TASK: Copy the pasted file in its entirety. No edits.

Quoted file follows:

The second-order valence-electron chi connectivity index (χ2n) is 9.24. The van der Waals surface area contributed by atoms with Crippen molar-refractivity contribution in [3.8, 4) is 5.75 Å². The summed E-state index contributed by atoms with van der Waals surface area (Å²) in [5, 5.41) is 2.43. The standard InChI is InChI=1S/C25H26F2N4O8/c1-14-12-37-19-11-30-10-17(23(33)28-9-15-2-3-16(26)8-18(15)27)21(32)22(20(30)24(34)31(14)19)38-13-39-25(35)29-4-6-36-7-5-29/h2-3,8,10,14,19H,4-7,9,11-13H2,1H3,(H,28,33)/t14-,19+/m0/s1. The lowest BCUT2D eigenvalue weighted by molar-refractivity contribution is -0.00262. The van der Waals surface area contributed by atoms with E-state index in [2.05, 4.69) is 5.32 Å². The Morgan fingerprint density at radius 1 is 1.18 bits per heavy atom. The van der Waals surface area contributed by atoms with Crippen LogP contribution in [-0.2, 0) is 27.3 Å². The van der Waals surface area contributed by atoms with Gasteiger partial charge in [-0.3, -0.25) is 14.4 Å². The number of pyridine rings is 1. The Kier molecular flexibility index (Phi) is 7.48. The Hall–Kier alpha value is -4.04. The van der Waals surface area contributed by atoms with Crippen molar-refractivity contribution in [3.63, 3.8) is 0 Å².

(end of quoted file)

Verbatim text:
The second-order valence-electron chi connectivity index (χ2n) is 9.24. The van der Waals surface area contributed by atoms with Crippen molar-refractivity contribution in [3.8, 4) is 5.75 Å². The summed E-state index contributed by atoms with van der Waals surface area (Å²) in [5, 5.41) is 2.43. The standard InChI is InChI=1S/C25H26F2N4O8/c1-14-12-37-19-11-30-10-17(23(33)28-9-15-2-3-16(26)8-18(15)27)21(32)22(20(30)24(34)31(14)19)38-13-39-25(35)29-4-6-36-7-5-29/h2-3,8,10,14,19H,4-7,9,11-13H2,1H3,(H,28,33)/t14-,19+/m0/s1. The lowest BCUT2D eigenvalue weighted by molar-refractivity contribution is -0.00262. The van der Waals surface area contributed by atoms with E-state index in [2.05, 4.69) is 5.32 Å². The Morgan fingerprint density at radius 1 is 1.18 bits per heavy atom. The van der Waals surface area contributed by atoms with Crippen LogP contribution in [-0.2, 0) is 27.3 Å². The van der Waals surface area contributed by atoms with Gasteiger partial charge in [-0.3, -0.25) is 14.4 Å². The number of pyridine rings is 1. The Kier molecular flexibility index (Phi) is 7.48. The Hall–Kier alpha value is -4.04. The van der Waals surface area contributed by atoms with Crippen molar-refractivity contribution in [3.63, 3.8) is 0 Å².